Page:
To the Editor,
Re: Green building program suspended, Coastal Living, April 30.
I would like to comment on the article printed about the green building program suspension as co-chairman of the Vancouver Island Chapter of the Cascadia Green Building Council.
Most of us involved in green building do it because we believe it is the best use of design, the most effective use of natural resources and above all to limit the impact of costs to the home owner, building owner or business management team.
One must recognize that we as a Western society grossly overuse our natural resources with little regard for the common system’s lack of efficiency. We, however, admit that most of this can be addressed through education. This education must be directed at the consumer.
Once there is a greater demand to save money, reduce consumption and have a smarter building, they designers, the builders and officials having jurisdiction will require these systems to become mandatory without increasing costs. Most businesses or owners of commercial buildings recognize that when there is an opportunity to save even three per cent of their utility bills drop a noticeable amount, creating greater opportunity to reinvest in other areas, lower prices or increase profitability to their shareholders. Home owners need to begin to think the same way to recognize the same savings potential.
In general, many of the issues associated with building green is a lack of understanding of the lifecycle of the products involved. All too often products are specified for their green “points” or “rating” but with little to no regard for how long the particular product may last in the environment it is asked to perform in.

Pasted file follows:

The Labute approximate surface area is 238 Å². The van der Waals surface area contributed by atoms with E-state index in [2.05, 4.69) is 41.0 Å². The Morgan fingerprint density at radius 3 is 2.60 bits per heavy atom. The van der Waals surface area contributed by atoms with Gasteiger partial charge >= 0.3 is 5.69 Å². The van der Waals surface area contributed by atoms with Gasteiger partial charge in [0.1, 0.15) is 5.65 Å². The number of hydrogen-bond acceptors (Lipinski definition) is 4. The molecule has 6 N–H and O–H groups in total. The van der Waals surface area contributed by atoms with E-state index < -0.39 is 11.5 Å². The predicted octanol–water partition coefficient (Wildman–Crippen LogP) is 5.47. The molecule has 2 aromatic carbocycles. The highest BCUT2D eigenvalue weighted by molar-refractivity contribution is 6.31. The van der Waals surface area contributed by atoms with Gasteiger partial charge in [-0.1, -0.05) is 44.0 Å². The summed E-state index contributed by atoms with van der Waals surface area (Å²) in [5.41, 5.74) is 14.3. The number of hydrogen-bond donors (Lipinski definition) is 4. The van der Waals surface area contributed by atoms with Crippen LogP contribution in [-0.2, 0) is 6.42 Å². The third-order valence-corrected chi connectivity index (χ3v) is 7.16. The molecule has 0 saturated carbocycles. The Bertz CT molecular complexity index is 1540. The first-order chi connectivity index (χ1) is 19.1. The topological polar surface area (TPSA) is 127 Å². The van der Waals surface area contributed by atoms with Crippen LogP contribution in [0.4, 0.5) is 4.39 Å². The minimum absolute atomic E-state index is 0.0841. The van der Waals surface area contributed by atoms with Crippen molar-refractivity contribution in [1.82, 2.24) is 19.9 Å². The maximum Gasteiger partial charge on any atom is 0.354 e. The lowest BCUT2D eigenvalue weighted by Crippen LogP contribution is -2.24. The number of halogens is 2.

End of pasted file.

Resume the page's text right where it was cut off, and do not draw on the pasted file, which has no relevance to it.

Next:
This is often the issue that generates the result we see on the evening news with a building not performing as it was intended to do so. As unfortunate as that is education will eventually resolve that issue. In that case however, it is education at the design, installation and maintenance level.
It should be noted that employment with a building contractor need not be the only option for a student of green building professional. There are many design firms, energy Efficiency consultants and even project management and construction management firms may seek the advice or knowledge of a graduate from a program such as the one in question at VIU.
Seeking out professional organizations like Cascadia can also point the individual in the right direction.